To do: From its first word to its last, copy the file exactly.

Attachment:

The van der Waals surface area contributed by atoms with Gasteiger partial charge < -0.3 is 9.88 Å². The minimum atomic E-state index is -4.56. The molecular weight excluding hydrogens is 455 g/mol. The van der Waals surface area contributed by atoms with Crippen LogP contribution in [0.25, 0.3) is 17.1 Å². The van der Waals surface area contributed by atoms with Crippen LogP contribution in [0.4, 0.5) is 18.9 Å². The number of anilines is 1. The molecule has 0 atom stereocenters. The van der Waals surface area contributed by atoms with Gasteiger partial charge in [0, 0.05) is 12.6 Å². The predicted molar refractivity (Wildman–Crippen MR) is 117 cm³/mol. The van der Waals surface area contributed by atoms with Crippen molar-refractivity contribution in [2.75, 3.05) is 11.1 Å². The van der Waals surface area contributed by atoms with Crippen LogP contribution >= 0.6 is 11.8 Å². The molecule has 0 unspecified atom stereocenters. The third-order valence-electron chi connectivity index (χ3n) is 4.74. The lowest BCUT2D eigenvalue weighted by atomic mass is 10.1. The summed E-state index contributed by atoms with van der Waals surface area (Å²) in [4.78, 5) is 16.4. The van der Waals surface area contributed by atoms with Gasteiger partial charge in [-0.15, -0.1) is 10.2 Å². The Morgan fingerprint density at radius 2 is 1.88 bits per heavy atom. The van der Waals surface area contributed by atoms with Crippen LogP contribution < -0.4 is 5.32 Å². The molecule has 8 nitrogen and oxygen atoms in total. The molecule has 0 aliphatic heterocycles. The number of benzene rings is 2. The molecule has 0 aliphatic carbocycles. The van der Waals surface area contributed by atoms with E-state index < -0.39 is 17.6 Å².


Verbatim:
The van der Waals surface area contributed by atoms with Gasteiger partial charge < -0.3 is 9.88 Å². The minimum atomic E-state index is -4.56. The molecular weight excluding hydrogens is 455 g/mol. The van der Waals surface area contributed by atoms with Crippen LogP contribution in [0.25, 0.3) is 17.1 Å². The van der Waals surface area contributed by atoms with Crippen LogP contribution in [0.4, 0.5) is 18.9 Å². The number of anilines is 1. The molecule has 0 atom stereocenters. The van der Waals surface area contributed by atoms with Gasteiger partial charge in [0, 0.05) is 12.6 Å². The predicted molar refractivity (Wildman–Crippen MR) is 117 cm³/mol. The van der Waals surface area contributed by atoms with Crippen molar-refractivity contribution in [2.75, 3.05) is 11.1 Å². The van der Waals surface area contributed by atoms with Crippen LogP contribution >= 0.6 is 11.8 Å². The molecule has 0 unspecified atom stereocenters. The third-order valence-electron chi connectivity index (χ3n) is 4.74. The lowest BCUT2D eigenvalue weighted by atomic mass is 10.1. The summed E-state index contributed by atoms with van der Waals surface area (Å²) in [4.78, 5) is 16.4. The van der Waals surface area contributed by atoms with Gasteiger partial charge in [-0.15, -0.1) is 10.2 Å². The Morgan fingerprint density at radius 2 is 1.88 bits per heavy atom. The van der Waals surface area contributed by atoms with Crippen LogP contribution < -0.4 is 5.32 Å². The molecule has 8 nitrogen and oxygen atoms in total. The molecule has 0 aliphatic heterocycles. The number of benzene rings is 2. The molecule has 0 aliphatic carbocycles. The van der Waals surface area contributed by atoms with E-state index < -0.39 is 17.6 Å².